Saturday, June 22, 2024

Softening the Blow: Hotel by the River (Gangbyeon Hotel / 강변 호텔 2018)

Kim Min-hee in Hotel by the River / 강변 호텔 (2018).

Hotel cafés, like airport restaurants and long-haul trains, are a magical place. People from all walks of life gather there for a few brief moments before setting off again to who knows where. These places allow for serendipitous encounters that can sometimes be life-altering, and that often reveal how people’s lives rhyme. That’s the vibe going into writer-director Hong Sang-soo’s Hotel by the River (Gangbyeon Hotel / 강변 호텔 2018), set entirely at and near a small hotel by the Han River over a day and change in the dead of winter, when everything is covered in snow. And since this is Hong, we viewers are also meeting the characters serendipitously, with no introduction or exposition.

The film’s two plotlines intertwine in the very first scene, when renowned poet Young-hwan (Ki Joo-bong) looks out his second-floor window to see a young woman with a bandaged hand wandering outside. But he doesn’t have time to ponder this, as his invited guests are arriving soon at the hotel’s café. Yet despite having invited them, he seems nervous, constantly wondering if he’s made a mistake.

The other plotline is, naturally, about the young woman, Sang-hee (Kim Min-hee), here to decompress after the end of her affair with a married man, much like Kim’s character in On the Beach at Night Alone (2017). She’s soon joined by her friend Yeon-joo (Song Seon-mi), a happily married woman, and they spend the day lying in bed together drinking and talking, and – yes – wandering around in the snow. Despite having been seriously wronged by her ex in some vague way related to the first-degree burn on her hand, Sang-hee now empathizes with and even pities him, to Yeon-joo’s consternation.

Young-hwan’s guests turn out to be his estranged adult sons, Kyung-soo (Kwon Hae-hyo) and Byung-soo (Yoo Joon-sang), whom he abandoned along with their mother many years ago for another woman, who later left him for another man. The brothers’ bickering seems to stem from this childhood sense of resentment, aggravated by their mother’s unabated verbal abuse-in-absentia of Young-hwan. As for why Young-hwan asks to meet them after so many years? Despite claiming to be in perfect health, he has a premonition of his impending death.

So that’s the plot, and it only exists so that the characters can hold forth on gender dynamics in the second act. But before that, we get to luxuriate in the muted winter beauty of the river scenery, accentuated by the crisp black-and-white digital images (cinematography by Kim Hyung-ku). Kyung-soo compares it to the Tumen River, even though he’s only seen the Tumen in documentaries. It adds to the beauty of the two women, according to Young-hwan, who greets them in the snow specifically to compliment them, and discovers that Yeon-joo is a fan. (She’s also the one who recognizes Byung-soo as an up-and-coming arthouse director.) And the winter cold makes the scenes of the women lying in bed wearing thick sweaters feel all the more cozy.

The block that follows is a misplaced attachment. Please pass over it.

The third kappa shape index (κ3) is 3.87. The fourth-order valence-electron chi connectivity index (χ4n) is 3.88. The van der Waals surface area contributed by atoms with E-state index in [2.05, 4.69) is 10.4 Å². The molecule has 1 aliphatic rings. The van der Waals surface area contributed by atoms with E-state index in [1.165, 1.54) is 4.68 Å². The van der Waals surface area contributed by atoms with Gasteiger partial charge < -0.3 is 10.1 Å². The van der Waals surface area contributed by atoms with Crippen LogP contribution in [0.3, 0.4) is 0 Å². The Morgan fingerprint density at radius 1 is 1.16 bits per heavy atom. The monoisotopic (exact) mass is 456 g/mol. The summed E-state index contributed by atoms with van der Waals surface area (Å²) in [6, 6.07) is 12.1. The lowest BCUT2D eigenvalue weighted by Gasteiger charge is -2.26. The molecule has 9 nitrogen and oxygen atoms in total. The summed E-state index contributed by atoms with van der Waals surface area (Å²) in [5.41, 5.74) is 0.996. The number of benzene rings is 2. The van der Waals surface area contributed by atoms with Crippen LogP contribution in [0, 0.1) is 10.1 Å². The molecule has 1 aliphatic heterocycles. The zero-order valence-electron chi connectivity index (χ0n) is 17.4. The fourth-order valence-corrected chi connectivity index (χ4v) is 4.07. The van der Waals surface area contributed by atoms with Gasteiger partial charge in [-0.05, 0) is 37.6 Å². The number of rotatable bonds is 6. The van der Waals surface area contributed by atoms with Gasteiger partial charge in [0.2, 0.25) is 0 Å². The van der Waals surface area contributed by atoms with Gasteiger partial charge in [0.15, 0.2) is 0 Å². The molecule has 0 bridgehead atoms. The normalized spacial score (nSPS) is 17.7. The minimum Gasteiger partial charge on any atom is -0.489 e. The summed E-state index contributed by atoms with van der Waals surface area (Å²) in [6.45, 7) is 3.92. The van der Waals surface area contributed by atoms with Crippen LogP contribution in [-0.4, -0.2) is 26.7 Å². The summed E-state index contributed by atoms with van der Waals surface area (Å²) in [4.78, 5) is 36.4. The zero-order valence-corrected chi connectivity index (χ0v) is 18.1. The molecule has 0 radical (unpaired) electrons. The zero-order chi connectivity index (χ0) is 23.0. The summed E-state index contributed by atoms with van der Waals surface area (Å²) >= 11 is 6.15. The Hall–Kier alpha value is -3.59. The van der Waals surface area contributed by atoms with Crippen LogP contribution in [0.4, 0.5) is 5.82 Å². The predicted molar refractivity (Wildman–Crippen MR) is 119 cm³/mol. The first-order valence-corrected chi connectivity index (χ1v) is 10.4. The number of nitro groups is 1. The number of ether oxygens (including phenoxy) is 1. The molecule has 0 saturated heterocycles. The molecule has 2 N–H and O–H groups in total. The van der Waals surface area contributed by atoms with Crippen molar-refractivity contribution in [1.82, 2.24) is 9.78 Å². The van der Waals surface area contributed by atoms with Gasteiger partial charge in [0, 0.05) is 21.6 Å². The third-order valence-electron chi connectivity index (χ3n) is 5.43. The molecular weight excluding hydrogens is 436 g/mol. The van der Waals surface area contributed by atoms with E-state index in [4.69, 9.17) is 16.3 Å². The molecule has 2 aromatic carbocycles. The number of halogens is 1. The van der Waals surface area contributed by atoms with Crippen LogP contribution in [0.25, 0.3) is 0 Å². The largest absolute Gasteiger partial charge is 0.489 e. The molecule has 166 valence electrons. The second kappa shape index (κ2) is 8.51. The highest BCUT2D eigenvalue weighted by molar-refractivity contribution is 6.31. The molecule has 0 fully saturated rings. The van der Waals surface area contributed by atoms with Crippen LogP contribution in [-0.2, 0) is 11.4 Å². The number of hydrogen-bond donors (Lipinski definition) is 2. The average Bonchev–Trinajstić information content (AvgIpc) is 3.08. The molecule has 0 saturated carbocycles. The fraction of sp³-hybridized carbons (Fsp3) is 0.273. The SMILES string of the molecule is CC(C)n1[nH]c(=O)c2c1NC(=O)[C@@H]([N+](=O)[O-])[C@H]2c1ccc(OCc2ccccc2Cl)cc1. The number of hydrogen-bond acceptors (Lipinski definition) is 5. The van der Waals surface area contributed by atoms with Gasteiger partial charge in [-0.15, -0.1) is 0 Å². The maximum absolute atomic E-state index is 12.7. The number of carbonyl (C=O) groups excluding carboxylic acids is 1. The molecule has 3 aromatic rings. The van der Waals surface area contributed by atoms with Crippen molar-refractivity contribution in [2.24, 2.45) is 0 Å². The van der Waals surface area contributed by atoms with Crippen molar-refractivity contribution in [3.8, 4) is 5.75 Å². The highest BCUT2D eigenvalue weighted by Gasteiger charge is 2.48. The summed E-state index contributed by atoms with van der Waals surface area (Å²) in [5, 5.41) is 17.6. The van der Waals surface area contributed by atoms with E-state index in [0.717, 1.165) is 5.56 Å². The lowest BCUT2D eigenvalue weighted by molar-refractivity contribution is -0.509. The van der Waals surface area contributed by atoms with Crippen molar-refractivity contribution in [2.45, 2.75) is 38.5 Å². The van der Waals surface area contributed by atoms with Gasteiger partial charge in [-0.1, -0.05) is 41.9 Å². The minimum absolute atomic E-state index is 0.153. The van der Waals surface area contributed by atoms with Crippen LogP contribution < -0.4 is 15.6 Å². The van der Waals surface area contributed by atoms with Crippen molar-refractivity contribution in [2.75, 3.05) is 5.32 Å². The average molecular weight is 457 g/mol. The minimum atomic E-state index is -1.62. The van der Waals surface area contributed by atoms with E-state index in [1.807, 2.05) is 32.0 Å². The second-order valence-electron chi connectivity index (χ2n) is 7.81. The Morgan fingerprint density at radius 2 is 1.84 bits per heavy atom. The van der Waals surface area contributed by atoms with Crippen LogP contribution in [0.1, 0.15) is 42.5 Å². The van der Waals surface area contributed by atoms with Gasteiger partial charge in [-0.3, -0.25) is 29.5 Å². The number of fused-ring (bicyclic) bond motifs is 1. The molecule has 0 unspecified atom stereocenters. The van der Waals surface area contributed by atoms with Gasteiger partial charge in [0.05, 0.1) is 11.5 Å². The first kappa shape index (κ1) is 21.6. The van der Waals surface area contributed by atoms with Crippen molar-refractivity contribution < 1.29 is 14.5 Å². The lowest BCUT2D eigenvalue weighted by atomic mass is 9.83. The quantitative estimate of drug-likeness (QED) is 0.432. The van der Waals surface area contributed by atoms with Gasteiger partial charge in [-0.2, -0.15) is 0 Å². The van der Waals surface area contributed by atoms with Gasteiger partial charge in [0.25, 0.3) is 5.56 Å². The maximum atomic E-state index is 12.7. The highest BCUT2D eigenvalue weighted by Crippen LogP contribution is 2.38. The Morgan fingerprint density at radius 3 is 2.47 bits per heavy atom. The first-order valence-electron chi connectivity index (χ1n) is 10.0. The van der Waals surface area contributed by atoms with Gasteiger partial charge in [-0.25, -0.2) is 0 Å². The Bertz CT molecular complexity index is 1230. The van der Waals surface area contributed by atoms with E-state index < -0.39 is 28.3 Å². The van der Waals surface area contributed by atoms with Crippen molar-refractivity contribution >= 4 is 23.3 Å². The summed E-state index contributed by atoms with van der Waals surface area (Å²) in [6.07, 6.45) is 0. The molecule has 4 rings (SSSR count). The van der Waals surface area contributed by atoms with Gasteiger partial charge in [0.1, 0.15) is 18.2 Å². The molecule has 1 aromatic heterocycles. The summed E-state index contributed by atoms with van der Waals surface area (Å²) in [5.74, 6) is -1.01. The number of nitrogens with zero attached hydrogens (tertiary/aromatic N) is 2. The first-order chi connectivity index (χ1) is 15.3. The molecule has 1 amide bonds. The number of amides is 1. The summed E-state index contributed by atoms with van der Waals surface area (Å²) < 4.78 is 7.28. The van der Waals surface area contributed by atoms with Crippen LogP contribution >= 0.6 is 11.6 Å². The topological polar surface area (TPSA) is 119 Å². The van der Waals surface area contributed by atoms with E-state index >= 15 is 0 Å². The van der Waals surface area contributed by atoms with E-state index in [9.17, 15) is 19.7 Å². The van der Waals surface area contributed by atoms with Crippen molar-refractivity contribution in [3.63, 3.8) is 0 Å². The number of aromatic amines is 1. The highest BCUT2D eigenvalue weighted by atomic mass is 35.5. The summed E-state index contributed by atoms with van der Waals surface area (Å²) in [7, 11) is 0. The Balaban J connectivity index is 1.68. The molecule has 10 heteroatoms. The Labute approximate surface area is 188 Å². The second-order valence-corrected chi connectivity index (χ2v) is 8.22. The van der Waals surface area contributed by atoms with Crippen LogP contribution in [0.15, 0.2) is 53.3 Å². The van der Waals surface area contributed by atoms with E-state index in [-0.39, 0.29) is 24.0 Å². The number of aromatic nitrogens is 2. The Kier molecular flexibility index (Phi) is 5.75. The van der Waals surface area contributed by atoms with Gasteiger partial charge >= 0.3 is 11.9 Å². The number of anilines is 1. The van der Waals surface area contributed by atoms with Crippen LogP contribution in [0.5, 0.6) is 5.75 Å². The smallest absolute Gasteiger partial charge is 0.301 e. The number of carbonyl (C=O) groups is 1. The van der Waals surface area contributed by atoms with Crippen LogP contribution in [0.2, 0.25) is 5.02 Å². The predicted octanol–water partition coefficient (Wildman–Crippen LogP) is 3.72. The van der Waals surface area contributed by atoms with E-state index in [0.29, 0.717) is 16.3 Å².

The serene atmosphere takes whatever explosive traumas the two parallel plotlines reveal and renders them nostalgic, removed, abstracted (editing by Son Yeon-ji). It also flattens the screwball comedy when the brothers, time and again, have to locate their father, who has a tendency to hide himself. And it’s subtly undermined by Hong’s handheld camera, used even where we would expect it to be locked down.

Act two shifts things to a nearby restaurant, and that’s when the serendipity gets downright uncanny. Yeon-joo previously clocks a Range Rover in the hotel parking lot as one that she used to own (and once crashed). Now, the women see it outside this restaurant and, walking in, find Young-hwan and sons. It feels like when, after making a bus transfer, you find yourself staring at the same stranger you were staring at on the first bus.

The women eat and eavesdrop as the conversation of the men, seated one table over, reveals the backstory I summarized in paragraph four. Kyung-soo hides his divorce from his father, and the only reason his incredibly obvious body language doesn’t betray him is that his father doesn’t speak it. When Byung-soo confesses that he mistrusts women because of his parents’ history, Young-hwan laughs in his face. Yeon-joo, meanwhile, opines that she can’t stand childish men like those at the next table, which thankfully her husband is not. These sentiments may read on paper as canned, but the realism of the performances, preserved by the short preparation time Hong gives his actors, really sells it. The parallel discussions bode ill for the ongoing Korean gender war.

How does Hong wrap up this 96-minute film with a parallel structure and no powerful catharsis? By entering Apichatpong territory, with a comic twist, a visualization of recited poetry (which, anticipating In Water [2023], is shot entirely out of focus), and an ending that would seem obvious, if not for the fact that the cozy first act has already lulled us into complacency.

CJ Sheu has a PhD in contemporary American fiction from National Taiwan Normal University, in Taipei. He also writes about films and film reviews on the side, and has been published in Bright Wall/Dark Room and Funscreen (Taiwan). Check out his blog, or hit him up on X/Twitter @cj_sheu

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